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Numeracy as a precursor to pro-social behavior: The impact of numeracy and presentation format on the cognitive mechanisms underlying donation decisions

Listed author(s):
  • Stephan Dickert
  • Janet Kleber
  • Ellen Peters
  • Paul Slovic
Registered author(s):

    Donation requests often convey numerical information about the people in need. In two studies we investigated the effects of numeracy and presentation format on the underlying affective and cognitive mechanisms of donation decisions. In Study 1, participants were presented with information about a victim in need, either in a frequency format or in a percentage format. In Study 2, we manipulated the identifiability and number of target victims. Our results demonstrate that donations of individuals lower in numeracy were more susceptible to changes in numeric presentation format than those higher in numeracy. Importantly, the underlying mechanisms for donations differed by numeracy. Whereas the mental image of the victim influenced donation decisions of less numerate people only, the estimated impact of a donation was positively correlated with donation amounts for both more and less numerate individuals.

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    Article provided by Society for Judgment and Decision Making in its journal Judgment and Decision Making.

    Volume (Year): 6 (2011)
    Issue (Month): 7 (October)
    Pages: 638-650

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    Handle: RePEc:jdm:journl:v:6:y:2011:i:7:p:638-650
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    1. Daniel Vastfjall & Ellen Peters & Paul Slovic, 2008. "Affect, risk perception and future optimism after the tsunami disaster," Judgment and Decision Making, Society for Judgment and Decision Making, vol. 3, pages 64-72, January.
    2. Robin Hogarth & Emre Soyer, 2010. "The size and distribution of donations: Effects of numbers of potential recipients," Economics Working Papers 1246, Department of Economics and Business, Universitat Pompeu Fabra.
    3. Childers, Terry L & Houston, Michael J & Heckler, Susan E, 1985. " Measurement of Individual Differences in Visual versus Verbal Information Processing," Journal of Consumer Research, Oxford University Press, vol. 12(2), pages 125-134, September.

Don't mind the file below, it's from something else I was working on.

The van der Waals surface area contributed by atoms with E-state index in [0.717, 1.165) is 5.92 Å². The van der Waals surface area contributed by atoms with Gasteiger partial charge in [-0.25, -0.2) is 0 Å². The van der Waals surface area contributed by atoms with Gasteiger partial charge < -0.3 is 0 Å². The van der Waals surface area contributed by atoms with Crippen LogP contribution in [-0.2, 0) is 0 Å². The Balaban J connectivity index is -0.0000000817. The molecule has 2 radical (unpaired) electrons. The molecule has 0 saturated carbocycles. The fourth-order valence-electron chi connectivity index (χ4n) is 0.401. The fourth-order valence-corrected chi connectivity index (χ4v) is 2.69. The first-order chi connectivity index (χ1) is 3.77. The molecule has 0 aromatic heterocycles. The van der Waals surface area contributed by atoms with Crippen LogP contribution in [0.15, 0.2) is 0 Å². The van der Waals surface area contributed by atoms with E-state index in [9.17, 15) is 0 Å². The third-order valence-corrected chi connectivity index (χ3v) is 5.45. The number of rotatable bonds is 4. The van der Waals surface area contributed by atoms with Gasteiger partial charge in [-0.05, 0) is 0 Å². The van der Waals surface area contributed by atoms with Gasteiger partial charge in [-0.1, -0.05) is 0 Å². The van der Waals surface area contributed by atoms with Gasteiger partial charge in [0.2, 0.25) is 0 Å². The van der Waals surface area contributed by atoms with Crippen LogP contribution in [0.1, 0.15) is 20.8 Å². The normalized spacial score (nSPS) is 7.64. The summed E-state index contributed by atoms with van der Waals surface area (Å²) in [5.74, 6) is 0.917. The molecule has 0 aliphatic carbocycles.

4. Fetherstonhaugh, David & Slovic, Paul & Johnson, Stephen & Friedrich, James, 1997. "Insensitivity to the Value of Human Life: A Study of Psychophysical Numbing," Journal of Risk and Uncertainty, Springer, vol. 14(3), pages 283-300, May-June.
    5. Ellen Peters & Paul Slovic & Daniel Vastfjall & C. K. Mertz, 2008. "Intuitive numbers guide decisions," Judgment and Decision Making, Society for Judgment and Decision Making, vol. 3(8), pages 619-635, December.
    6. Gong, Min & Baron, Jonathan, 2011. "The generality of the emotion effect on magnitude sensitivity," Journal of Economic Psychology, Elsevier, vol. 32(1), pages 17-24, February.
    7. Stephan Dickert & Paul Slovic, 2009. "Attentional mechanisms in the generation of sympathy," Judgment and Decision Making, Society for Judgment and Decision Making, vol. 4(4), pages 297-306, June.
    8. Gretchen B. Chapman & Jingjing Liu, 2009. "Numeracy, frequency, and Bayesian reasoning," Judgment and Decision Making, Society for Judgment and Decision Making, vol. 4(1), pages 34-40, February.
    9. Slovic, Paul & Finucane, Melissa & Peters, Ellen & MacGregor, Donald G., 2002. "Rational actors or rational fools: implications of the affect heuristic for behavioral economics," Journal of Behavioral and Experimental Economics (formerly The Journal of Socio-Economics), Elsevier, vol. 31(4), pages 329-342.
    10. Baron, Jonathan, 1997. "Confusion of Relative and Absolute Risk in Valuation," Journal of Risk and Uncertainty, Springer, vol. 14(3), pages 301-309, May-June.
    11. Emre Soyer & Robin M. Hogarth, 2011. "The size and distribution of donations: Effects of number of recipients," Judgment and Decision Making, Society for Judgment and Decision Making, vol. 6(7), pages 616-628, October.
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